Dreamspinner Press, Sarah Black

Flamingo by Sarah Black

FlamingoFlamingo by Sarah Black
My rating: 4 of 5 stars

Sixty-one year old William has spent a good portion of his life as a near recluse, taking sanctuary in the bookshop he opened in 1971, a mere couple of years after the Stonewall uprising that brought the gay rights movement out of the closet and into the social consciousness.

Having been passed over in the Vietnam draft because of his homosexuality, William’s father strongly urges him to leave their small Ohio town for New York City, where William might find others who are like him. It was the painful denial of father to son that helps to shape William’s isolation and reinforce his fears, but he made the move and eventually found his passion amongst the bricks and mortar and pages of his shop, where he carves out a small living space in the back.

Tommy is the young man who disrupts the quietude of William’s life. Going to school on the GI Bill that barely keeps him financially afloat, Tommy fosters a friendship with the much older William, connecting through the beauty of poetry and the love of the written word. Tommy and William forge an unlikely bond with each other, a friendship and a respect for each other that transcends their differences but for William also underlines them. How could a man forty years his junior—beautiful, intelligent, vibrant—possibly want to be with him? It is a culmination of all his doubts and repression that he has cultivated over the years that keep William from seeing the truth—that love cannot be defined or neatly compartmentalized into right or wrong.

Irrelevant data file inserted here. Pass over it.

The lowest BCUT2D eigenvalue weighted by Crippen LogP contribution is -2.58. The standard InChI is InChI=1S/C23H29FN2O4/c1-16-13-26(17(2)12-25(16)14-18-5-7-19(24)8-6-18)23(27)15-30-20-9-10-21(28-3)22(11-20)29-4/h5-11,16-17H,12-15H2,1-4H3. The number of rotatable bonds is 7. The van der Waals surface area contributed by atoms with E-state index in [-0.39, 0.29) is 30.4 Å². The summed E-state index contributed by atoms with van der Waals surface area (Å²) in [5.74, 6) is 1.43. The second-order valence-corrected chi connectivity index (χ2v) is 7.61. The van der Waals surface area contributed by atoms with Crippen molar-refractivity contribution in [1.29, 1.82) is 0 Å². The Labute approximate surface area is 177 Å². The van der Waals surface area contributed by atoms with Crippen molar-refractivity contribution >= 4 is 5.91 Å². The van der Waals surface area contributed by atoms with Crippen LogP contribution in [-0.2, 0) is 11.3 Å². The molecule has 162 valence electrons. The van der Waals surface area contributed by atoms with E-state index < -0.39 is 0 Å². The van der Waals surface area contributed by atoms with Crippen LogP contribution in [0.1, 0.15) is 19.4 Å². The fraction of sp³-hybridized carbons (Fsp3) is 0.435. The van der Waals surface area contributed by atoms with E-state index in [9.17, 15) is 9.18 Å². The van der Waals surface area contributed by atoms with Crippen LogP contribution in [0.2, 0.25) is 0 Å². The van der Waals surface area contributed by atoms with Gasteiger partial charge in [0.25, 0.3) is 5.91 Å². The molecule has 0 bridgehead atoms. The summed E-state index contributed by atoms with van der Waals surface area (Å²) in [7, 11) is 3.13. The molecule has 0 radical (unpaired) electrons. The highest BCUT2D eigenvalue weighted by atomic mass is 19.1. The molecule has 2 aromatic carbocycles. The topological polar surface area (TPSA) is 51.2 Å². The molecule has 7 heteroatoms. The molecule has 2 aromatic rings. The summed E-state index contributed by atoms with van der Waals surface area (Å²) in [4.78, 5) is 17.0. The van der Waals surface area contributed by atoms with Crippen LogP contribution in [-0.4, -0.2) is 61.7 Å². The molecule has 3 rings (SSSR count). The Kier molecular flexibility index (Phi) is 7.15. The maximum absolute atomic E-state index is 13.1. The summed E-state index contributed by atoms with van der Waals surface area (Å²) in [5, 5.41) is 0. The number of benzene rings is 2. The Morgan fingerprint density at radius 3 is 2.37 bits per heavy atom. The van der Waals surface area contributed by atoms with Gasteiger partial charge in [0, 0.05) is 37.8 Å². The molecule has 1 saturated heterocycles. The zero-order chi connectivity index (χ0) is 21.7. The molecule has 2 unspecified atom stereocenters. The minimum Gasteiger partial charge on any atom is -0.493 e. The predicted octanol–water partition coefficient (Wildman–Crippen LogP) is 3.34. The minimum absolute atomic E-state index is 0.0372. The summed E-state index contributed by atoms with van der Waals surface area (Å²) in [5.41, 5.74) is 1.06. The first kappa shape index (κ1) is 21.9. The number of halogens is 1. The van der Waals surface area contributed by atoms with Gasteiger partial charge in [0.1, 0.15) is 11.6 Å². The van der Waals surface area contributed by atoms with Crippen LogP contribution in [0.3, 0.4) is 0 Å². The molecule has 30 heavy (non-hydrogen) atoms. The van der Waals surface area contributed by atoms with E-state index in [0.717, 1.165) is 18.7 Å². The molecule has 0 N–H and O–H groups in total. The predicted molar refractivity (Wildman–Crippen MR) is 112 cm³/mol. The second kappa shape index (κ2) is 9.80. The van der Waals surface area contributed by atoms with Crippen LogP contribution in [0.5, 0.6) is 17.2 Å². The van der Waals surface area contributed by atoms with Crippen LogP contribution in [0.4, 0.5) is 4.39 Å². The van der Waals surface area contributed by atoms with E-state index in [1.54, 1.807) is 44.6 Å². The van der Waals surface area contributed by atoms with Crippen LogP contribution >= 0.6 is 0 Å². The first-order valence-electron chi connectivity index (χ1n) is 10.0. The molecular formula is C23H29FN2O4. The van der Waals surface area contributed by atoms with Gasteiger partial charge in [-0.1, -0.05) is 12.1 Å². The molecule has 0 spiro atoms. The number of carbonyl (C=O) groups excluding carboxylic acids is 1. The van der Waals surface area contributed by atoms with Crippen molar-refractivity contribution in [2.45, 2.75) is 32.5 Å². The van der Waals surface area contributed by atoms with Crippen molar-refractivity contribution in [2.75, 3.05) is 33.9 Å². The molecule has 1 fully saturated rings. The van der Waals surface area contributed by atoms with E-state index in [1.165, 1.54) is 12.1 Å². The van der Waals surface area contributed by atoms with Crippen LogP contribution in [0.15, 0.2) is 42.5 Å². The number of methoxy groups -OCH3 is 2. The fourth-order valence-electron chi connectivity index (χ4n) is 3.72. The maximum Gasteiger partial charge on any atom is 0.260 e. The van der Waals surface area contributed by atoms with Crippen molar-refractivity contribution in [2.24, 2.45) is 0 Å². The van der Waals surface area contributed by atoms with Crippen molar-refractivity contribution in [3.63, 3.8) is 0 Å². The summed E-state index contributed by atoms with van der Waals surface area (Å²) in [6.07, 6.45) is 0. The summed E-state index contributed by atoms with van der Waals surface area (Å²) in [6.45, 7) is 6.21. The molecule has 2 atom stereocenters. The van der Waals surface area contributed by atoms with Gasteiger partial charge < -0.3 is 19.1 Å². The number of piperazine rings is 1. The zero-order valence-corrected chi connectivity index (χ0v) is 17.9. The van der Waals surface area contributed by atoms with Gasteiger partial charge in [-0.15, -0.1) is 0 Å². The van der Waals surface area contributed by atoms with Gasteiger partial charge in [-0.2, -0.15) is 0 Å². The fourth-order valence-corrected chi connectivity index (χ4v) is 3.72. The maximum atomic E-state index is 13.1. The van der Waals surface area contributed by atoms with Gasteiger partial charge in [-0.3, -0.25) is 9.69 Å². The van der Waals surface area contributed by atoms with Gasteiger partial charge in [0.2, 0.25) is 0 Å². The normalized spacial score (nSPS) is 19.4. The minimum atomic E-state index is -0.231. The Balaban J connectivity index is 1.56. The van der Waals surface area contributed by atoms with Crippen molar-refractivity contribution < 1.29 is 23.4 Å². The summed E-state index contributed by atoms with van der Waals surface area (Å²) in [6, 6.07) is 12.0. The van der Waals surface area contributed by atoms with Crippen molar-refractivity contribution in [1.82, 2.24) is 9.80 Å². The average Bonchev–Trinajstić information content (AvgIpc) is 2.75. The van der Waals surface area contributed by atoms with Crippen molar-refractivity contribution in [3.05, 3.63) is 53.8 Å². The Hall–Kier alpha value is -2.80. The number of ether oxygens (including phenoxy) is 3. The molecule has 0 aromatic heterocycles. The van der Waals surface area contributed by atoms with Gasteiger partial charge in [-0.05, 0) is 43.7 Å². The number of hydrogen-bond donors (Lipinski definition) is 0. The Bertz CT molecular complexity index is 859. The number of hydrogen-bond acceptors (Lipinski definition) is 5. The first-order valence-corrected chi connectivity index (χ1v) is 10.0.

Feeling as obsolete as the ink and paper books he surrounds himself with, William believes his love for Tommy could never be reciprocated; he believes that he is nothing more than a warm and comfortable place for Tommy to land when the young man needs the security and comfort William can offer. But, through the magic of words, Tommy opens up and attempts to show William how he truly feels, though sometimes words are not enough, and it’s the actions that must speak to the heart.

Flamingo is a beautifully understated story, intimate in its feelings rather than in actions. This is one of those stories that embraced me emotionally in a subtle way. Its quiet and simple message—that love is a risk, and that the real danger in life may come from never taking that risk—was shown through two characters I loved spending some time with.

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